Something tells me that with the JLP administration under extreme pressure over matters taking place at Petrojam, there are external pressure points being directed by the PNP. And, I ask, why not?

For sure, the PNP, in its long run from February 1989 to September 2007, must have cemented in place the working and broken bits of Petrojam and made them inseparable, to the point that it would be difficult to say where the fork in one smooth bit of road was and where the precipice began.

In 2016, when Andrew Holness took the reins of power and promised perfect peace, accountability, and transparency, security guards must have yawned, belched, and hoped for an extra shift the next week.

How glorious it is to see workers at Petrojam earning significantly more than, say, a security guard who told me recently, "I earned $35,000 for the shifts and was only given in my envelope $21,000 and an IOU for $14,000. The next week I was paid the $14,000, but the point is, I honestly was afraid to question di boss."

Petrojam workers can exercise their constitutional rights by protesting outside the gates of the company that pays them multiple millions per year. I do not envy them for meriting these wage levels, but something tells me that in a country where so many are just barely scraping by, this faux move by Petrojam workers probably, just probably has more to do with matters external to Petrojam than key matters inside the executive Jamaican agency.

Security guards have few rights, and as I have said in this space before, the number of security guard companies that treat their staff with respect can be counted on the fingers of one hand. No batch of workers at any security guard company could dare go on strike. Unions are absent and benefits are purely those attached to short-period contract work. Zilch.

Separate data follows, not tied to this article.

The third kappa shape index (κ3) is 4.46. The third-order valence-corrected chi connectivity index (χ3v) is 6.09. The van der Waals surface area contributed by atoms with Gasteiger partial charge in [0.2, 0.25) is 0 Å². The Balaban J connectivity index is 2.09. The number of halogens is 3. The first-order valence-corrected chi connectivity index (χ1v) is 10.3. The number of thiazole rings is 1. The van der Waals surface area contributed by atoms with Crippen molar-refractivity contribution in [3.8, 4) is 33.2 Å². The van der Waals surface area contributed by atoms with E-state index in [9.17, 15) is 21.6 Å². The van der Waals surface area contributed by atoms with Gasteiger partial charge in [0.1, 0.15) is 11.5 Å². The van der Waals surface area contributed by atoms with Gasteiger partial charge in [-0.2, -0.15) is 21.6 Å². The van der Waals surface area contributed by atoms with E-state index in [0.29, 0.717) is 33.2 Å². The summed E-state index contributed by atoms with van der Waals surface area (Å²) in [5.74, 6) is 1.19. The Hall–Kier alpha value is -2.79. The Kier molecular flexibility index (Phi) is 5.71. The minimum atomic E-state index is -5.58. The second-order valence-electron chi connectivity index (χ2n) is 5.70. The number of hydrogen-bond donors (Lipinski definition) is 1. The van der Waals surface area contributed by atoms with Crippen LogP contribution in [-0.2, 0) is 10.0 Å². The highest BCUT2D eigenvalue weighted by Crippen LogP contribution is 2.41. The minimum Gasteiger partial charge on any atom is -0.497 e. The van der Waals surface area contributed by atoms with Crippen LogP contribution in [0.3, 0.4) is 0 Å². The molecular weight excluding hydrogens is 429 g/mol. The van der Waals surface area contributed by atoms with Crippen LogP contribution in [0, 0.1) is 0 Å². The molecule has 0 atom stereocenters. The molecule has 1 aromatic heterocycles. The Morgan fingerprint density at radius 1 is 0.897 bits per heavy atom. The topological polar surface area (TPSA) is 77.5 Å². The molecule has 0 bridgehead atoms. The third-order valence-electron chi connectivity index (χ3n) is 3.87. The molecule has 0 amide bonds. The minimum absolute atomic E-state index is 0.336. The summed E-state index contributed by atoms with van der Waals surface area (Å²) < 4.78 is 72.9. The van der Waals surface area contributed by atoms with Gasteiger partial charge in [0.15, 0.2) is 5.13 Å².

Can the PM bear the pressure?


It is my understanding that the prime minister has not been in the best of moods. "Information is leaking faster than a bad spigot, and a lot of it is spiked by PNP Kool-Aid," said a JLP insider who operates outside of the Cabinet.

In 2007 when a Golding-led JLP barely won and took charge of government, the biggest criticism of PM Golding one year after was that he had "refused to clean shop", meaning that he retained in the various ministries of his administration many of the people who were placed there by the 18 1/2-year PNP government and whose first loyalty was to the PNP.

The JLP has never enjoyed any long run of government to clean out the PNP devils from key positions in the civil service and replace them with JLP gremlins. As soon as the JLP wins, those lodged in the woodwork like termites begin to weaken the JLP government about a year in. By then, the JLP is so weakened that it can barely make it to the next election.

One suspects that that operation is on in full earnest now. How much of the foolish stubbornness of Seaga is there in Holness?" I asked, knowing that it was Seaga who 'made' Andrew Holness.

The JLP insider said, 'The big difference is, Holness knows that he has to actively seek out alliances unlike in Seaga's time when his imperious approach expected blocs and alliances to seek him out. I saw where you wrote that Holness has to be in it for the long haul, but politics is not that simple. The long haul is a million pieces of short term stitched together. You have to live in both universes if you want to survive,' he said.

So far, it is quite obvious to Prime Minister Holness that winning an election by a whisker means that structuring his proximate governance team, his Cabinet, means that any mistakes that are made only allows him a whisker's worth of explanation, excuses, and procrastinated dance moves.

- Mark Wignall is a public- and political-affairs commentator. Email feedback to and